I’m looking for an authoritative reference with regard to whether
<link rel="stylesheet"> with a non-matching media attribute value downloads synchronously or render-blocking or neither.
MDN helpfully draws attention to Scott Jehl’s experiments from several years ago:
A style sheet with a media query attached to its tag will still download even if the query returns false.
Additional Reference: http://scottjehl.github.io/CSS-Download-Tests/
So far, so good.
But is that download-which-is-happening-anyway:
- synchronous or asynchronous ?
- render-blocking or non-render-blocking ?
I’m going to guess that it’s asynchronous, non-render-blocking and low priority.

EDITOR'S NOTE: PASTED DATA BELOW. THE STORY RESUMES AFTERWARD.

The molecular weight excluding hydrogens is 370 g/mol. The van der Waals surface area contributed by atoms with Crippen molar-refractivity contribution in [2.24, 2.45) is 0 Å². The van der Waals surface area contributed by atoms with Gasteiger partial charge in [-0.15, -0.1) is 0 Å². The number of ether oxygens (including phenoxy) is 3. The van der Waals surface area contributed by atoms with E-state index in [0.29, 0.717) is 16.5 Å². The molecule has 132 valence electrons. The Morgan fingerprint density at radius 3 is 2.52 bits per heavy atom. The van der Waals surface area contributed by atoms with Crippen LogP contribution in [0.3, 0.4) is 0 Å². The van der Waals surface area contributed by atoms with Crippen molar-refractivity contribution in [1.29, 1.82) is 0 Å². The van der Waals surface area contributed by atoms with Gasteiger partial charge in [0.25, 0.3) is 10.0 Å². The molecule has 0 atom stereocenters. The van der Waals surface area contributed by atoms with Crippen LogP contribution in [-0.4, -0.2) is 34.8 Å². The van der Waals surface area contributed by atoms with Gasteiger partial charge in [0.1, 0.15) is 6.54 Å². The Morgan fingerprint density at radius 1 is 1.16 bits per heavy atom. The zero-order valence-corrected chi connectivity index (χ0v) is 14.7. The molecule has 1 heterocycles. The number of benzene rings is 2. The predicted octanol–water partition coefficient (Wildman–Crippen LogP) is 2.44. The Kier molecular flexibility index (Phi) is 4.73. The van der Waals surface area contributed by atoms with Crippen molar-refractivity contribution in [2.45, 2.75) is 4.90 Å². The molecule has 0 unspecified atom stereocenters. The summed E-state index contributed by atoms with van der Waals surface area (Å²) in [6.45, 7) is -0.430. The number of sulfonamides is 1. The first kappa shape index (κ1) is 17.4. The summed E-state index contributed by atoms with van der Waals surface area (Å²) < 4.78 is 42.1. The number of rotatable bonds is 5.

But I’d really like to confirm this via an authoritative source – and I’ve been unable to find one.
Background to this question:
Now that Firefox (as of Jan 2021) supports
<link rel="preload"> (see: https://caniuse.com/link-rel-preload), I’ve been running some experiments to see whether I am happiest with the behaviour of:
<link rel="preload" href="/my-non-critical-styles.css" as="style" onload="this.onload=null; this.rel='stylesheet';" />
<link rel="stylesheet" href="/my-non-critical-styles.css" media="print" onload="this.media='all';">
I can see that they do behave differently – a speed/performance tool like GTMetrix shows very clearly that the
rel="preload" approach prioritises loading the non-critical stylesheet over images, while the
media="print" approach prioritises loading images over the non-critical stylesheet – but I also want to be certain that the two approaches are alike in all other respects.